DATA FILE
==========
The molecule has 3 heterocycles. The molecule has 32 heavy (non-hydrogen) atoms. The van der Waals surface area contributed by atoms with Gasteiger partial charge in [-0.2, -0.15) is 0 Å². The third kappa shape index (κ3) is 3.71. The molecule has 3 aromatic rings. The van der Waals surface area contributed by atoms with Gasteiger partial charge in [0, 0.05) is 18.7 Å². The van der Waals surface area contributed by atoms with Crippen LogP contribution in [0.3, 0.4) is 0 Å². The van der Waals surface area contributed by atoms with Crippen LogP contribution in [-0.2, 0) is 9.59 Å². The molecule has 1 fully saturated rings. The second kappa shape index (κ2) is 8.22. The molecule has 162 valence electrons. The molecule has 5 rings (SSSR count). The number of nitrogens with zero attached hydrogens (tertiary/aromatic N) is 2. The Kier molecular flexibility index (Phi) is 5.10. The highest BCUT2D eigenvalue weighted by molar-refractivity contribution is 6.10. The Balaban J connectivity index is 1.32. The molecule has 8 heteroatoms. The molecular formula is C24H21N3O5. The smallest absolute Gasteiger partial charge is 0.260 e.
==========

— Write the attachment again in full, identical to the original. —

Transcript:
The molecule has 3 heterocycles. The molecule has 32 heavy (non-hydrogen) atoms. The van der Waals surface area contributed by atoms with Gasteiger partial charge in [-0.2, -0.15) is 0 Å². The third kappa shape index (κ3) is 3.71. The molecule has 3 aromatic rings. The van der Waals surface area contributed by atoms with Gasteiger partial charge in [0, 0.05) is 18.7 Å². The van der Waals surface area contributed by atoms with Crippen LogP contribution in [0.3, 0.4) is 0 Å². The van der Waals surface area contributed by atoms with Crippen LogP contribution in [-0.2, 0) is 9.59 Å². The molecule has 1 fully saturated rings. The second kappa shape index (κ2) is 8.22. The molecule has 162 valence electrons. The molecule has 5 rings (SSSR count). The number of nitrogens with zero attached hydrogens (tertiary/aromatic N) is 2. The Kier molecular flexibility index (Phi) is 5.10. The highest BCUT2D eigenvalue weighted by molar-refractivity contribution is 6.10. The Balaban J connectivity index is 1.32. The molecule has 8 heteroatoms. The molecular formula is C24H21N3O5. The smallest absolute Gasteiger partial charge is 0.260 e.